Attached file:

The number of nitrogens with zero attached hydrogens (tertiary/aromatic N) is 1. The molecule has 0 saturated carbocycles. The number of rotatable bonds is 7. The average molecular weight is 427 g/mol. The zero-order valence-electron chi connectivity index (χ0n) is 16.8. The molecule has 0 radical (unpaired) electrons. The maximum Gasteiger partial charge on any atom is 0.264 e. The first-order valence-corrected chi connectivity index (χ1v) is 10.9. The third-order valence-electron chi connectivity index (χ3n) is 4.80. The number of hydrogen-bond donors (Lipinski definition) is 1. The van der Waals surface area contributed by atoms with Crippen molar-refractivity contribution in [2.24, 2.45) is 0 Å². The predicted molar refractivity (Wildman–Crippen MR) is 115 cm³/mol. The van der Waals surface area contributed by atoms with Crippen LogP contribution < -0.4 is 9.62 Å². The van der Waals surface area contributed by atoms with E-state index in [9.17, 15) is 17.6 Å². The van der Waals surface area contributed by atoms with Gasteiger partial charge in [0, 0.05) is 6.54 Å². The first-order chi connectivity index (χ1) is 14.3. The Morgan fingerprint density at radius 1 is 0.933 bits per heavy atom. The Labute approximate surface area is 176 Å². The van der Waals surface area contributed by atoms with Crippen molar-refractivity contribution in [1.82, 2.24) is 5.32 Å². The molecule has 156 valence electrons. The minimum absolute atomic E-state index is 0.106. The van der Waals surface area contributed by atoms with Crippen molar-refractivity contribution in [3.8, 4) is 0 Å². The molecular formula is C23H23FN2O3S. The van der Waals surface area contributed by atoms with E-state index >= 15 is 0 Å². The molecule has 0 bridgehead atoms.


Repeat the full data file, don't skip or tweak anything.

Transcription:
The number of nitrogens with zero attached hydrogens (tertiary/aromatic N) is 1. The molecule has 0 saturated carbocycles. The number of rotatable bonds is 7. The average molecular weight is 427 g/mol. The zero-order valence-electron chi connectivity index (χ0n) is 16.8. The molecule has 0 radical (unpaired) electrons. The maximum Gasteiger partial charge on any atom is 0.264 e. The first-order valence-corrected chi connectivity index (χ1v) is 10.9. The third-order valence-electron chi connectivity index (χ3n) is 4.80. The number of hydrogen-bond donors (Lipinski definition) is 1. The van der Waals surface area contributed by atoms with Crippen molar-refractivity contribution in [2.24, 2.45) is 0 Å². The predicted molar refractivity (Wildman–Crippen MR) is 115 cm³/mol. The van der Waals surface area contributed by atoms with Crippen LogP contribution < -0.4 is 9.62 Å². The van der Waals surface area contributed by atoms with E-state index in [9.17, 15) is 17.6 Å². The van der Waals surface area contributed by atoms with Gasteiger partial charge in [0, 0.05) is 6.54 Å². The first-order chi connectivity index (χ1) is 14.3. The Morgan fingerprint density at radius 1 is 0.933 bits per heavy atom. The Labute approximate surface area is 176 Å². The van der Waals surface area contributed by atoms with Crippen molar-refractivity contribution in [1.82, 2.24) is 5.32 Å². The molecule has 156 valence electrons. The minimum absolute atomic E-state index is 0.106. The van der Waals surface area contributed by atoms with Crippen molar-refractivity contribution in [3.8, 4) is 0 Å². The molecular formula is C23H23FN2O3S. The van der Waals surface area contributed by atoms with E-state index >= 15 is 0 Å². The molecule has 0 bridgehead atoms.